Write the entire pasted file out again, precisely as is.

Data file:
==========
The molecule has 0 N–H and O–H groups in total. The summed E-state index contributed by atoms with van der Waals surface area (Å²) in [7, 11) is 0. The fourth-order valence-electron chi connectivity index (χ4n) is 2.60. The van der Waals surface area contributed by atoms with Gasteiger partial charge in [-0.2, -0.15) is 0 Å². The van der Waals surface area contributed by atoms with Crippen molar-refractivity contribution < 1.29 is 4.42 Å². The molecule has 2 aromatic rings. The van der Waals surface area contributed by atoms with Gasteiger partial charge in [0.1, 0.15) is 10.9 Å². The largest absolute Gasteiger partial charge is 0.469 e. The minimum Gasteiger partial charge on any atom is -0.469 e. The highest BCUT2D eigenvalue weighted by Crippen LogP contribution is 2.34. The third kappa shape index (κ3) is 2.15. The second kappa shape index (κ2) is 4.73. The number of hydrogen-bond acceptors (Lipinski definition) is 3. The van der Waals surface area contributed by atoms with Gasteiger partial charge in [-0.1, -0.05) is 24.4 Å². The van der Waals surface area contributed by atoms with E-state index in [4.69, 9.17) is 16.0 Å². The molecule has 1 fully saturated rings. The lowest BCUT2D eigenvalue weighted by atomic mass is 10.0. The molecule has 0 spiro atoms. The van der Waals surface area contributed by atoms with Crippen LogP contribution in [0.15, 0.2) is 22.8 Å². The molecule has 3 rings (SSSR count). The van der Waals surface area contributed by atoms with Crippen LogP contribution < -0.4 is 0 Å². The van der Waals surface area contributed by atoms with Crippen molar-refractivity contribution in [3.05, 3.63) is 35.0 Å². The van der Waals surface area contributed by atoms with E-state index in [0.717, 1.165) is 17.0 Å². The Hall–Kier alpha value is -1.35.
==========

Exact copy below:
The molecule has 0 N–H and O–H groups in total. The summed E-state index contributed by atoms with van der Waals surface area (Å²) in [7, 11) is 0. The fourth-order valence-electron chi connectivity index (χ4n) is 2.60. The van der Waals surface area contributed by atoms with Gasteiger partial charge in [-0.2, -0.15) is 0 Å². The van der Waals surface area contributed by atoms with Crippen molar-refractivity contribution < 1.29 is 4.42 Å². The molecule has 2 aromatic rings. The van der Waals surface area contributed by atoms with Gasteiger partial charge in [0.1, 0.15) is 10.9 Å². The largest absolute Gasteiger partial charge is 0.469 e. The minimum Gasteiger partial charge on any atom is -0.469 e. The highest BCUT2D eigenvalue weighted by Crippen LogP contribution is 2.34. The third kappa shape index (κ3) is 2.15. The second kappa shape index (κ2) is 4.73. The number of hydrogen-bond acceptors (Lipinski definition) is 3. The van der Waals surface area contributed by atoms with Gasteiger partial charge in [-0.1, -0.05) is 24.4 Å². The van der Waals surface area contributed by atoms with E-state index in [4.69, 9.17) is 16.0 Å². The molecule has 1 fully saturated rings. The lowest BCUT2D eigenvalue weighted by atomic mass is 10.0. The molecule has 0 spiro atoms. The van der Waals surface area contributed by atoms with Crippen LogP contribution in [0.15, 0.2) is 22.8 Å². The molecule has 3 rings (SSSR count). The van der Waals surface area contributed by atoms with Crippen LogP contribution < -0.4 is 0 Å². The van der Waals surface area contributed by atoms with Crippen molar-refractivity contribution in [3.05, 3.63) is 35.0 Å². The van der Waals surface area contributed by atoms with E-state index in [0.717, 1.165) is 17.0 Å². The Hall–Kier alpha value is -1.35.